What exactly is personality? It is defined as enduring characteristics, which include attitudes, beliefs, thoughts, habits, emotions, and behaviors that make you unique. Many theories exist about personality development, but exactly how the complex interplay of biological, psychological, and sociological factors makes us tick is still unknown, and an area of continued study.

In studying anxiety disorders, researchers found that people who develop them share many of the same characteristics in their personalities and labeled them “high anxiety personality types.” Experts believe that having these qualities put an individual at a higher risk for developing an anxiety disorder. Some of these qualities include:

  • High degree of creativity and imagination: Severe anxiety creates worry about what might happen in future situations. If you have this trait, you have a tendency to carry around vivid mental pictures of yourself in frightening situations.

  • Rigid thinking: Seeing the world in terms of black-and-white thinking, with either/or an inflexible right or wrong attitude. This way of thinking leaves no room for the gray areas of life. The person may be uptight, tense, and unforgiving of himself and others.

  • Extreme need for acceptance: Those with low self-esteem need approval from others to feel worthwhile. They are likely to be sensitive to criticism and will do anything for others to avoid rejection. These people also have a tendency to be taken advantage of.

  • Perfectionism: This trait includes: having unrealistic goals that can never be achieved, thus setting yourself up for failure; focusing on minor mistakes or flaws instead of seeing the positive; chronic worry that you said or did the wrong thing; and comparing yourself negatively to others.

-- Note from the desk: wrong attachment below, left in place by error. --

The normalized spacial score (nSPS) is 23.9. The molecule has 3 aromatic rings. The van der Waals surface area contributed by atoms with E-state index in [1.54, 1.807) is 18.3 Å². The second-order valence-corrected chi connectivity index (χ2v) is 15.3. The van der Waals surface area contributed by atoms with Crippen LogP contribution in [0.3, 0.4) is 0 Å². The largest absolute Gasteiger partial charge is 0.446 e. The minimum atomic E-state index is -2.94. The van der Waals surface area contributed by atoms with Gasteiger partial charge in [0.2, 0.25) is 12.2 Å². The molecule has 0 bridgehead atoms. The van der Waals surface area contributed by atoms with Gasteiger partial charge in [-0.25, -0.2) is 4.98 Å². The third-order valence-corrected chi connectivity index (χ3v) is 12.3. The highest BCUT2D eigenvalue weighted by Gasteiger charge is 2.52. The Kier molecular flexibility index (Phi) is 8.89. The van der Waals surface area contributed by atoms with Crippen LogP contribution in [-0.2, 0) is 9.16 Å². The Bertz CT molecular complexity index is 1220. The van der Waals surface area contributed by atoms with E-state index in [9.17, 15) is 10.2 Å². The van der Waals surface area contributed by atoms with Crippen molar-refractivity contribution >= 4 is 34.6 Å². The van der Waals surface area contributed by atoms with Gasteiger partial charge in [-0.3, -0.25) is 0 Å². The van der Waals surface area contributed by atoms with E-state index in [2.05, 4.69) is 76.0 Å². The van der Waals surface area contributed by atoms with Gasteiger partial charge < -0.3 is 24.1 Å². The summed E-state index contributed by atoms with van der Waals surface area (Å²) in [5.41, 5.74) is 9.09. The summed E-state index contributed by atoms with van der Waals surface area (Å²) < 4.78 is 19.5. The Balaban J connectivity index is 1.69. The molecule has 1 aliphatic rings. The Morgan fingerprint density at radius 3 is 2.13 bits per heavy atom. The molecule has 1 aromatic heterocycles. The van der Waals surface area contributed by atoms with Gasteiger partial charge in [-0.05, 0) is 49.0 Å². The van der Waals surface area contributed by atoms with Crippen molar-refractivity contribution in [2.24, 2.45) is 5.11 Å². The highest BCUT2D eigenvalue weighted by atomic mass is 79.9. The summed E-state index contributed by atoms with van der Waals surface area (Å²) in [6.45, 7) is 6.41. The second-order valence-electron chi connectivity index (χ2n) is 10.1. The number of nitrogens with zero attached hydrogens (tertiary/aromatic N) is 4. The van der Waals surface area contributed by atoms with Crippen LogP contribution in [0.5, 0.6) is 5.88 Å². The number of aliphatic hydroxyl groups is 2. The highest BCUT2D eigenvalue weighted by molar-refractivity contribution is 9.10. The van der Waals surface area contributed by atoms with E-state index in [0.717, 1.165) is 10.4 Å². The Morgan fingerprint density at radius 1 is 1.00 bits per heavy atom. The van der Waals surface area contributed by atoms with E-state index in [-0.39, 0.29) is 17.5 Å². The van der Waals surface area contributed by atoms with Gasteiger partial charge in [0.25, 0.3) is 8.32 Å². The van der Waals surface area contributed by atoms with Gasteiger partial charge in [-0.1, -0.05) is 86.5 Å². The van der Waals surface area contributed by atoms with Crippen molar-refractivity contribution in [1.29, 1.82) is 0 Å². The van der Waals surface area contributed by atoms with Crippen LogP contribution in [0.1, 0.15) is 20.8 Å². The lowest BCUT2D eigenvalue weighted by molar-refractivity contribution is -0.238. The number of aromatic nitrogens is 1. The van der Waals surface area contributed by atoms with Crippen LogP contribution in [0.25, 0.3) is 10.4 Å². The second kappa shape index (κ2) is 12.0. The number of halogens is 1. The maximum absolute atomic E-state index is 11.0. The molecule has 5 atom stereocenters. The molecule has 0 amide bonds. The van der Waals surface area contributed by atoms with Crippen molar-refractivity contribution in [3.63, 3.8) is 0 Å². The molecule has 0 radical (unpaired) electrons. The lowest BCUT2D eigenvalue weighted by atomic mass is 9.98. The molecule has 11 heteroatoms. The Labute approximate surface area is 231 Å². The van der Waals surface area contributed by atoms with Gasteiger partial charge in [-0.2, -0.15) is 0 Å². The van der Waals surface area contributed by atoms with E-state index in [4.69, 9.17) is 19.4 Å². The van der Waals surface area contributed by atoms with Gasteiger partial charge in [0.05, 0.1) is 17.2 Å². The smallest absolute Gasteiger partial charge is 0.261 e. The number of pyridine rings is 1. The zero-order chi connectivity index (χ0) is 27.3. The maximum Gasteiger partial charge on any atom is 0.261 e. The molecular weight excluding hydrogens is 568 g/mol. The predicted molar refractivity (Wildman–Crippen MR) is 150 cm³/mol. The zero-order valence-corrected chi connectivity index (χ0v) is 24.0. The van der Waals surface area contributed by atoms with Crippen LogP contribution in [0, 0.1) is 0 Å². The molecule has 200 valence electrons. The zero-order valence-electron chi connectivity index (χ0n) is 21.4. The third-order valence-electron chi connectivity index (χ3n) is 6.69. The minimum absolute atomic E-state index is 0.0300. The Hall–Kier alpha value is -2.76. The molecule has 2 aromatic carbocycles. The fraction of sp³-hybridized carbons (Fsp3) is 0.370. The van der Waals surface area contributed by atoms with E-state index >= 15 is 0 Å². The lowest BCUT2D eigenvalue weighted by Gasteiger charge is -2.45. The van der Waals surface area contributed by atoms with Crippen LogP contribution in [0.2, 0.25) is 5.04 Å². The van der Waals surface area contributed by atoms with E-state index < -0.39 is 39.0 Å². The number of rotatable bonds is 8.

• Need to be in control: Some need to direct and manage life to keep anxious feelings from arising and feel distressed when the unpredictable occurs. These people often appear calm but suffer from inner turmoil, worrying about what might happen, and struggling to control themselves, others, circumstances, and events.

Other high anxiety traits are stifling or burying your feelings because you are afraid that you will either lose control or cause someone to be angry at you. You ignore physical signs of stress, such as feeling depleted, or being in pain, and do not get the rest and relaxation you need.

Having the personality traits listed here is not a sure sign that you will develop an anxiety disorder. In fact, all of us have some of these characteristics, which can be positive in some situations. For example, being detailed oriented, and a hard worker who puts in longhours does not make you a perfectionist. Or wanting to know the outcome of something important does not mean you are a control freak. It's a matter of degree, severity, and how your life is being affected that determines whether these qualities are working for or against you.


Personality disorders differ from personality traits. They are defined as ingrained, inflexible widespread patterns of behavior that deviate from cultural norms and cause severe distress and impairment in the individual's personal and occupational life. Examples of personality disorders are obsessive-compulsive personality disorder, dependent personality disorder, and borderline personality disorder.

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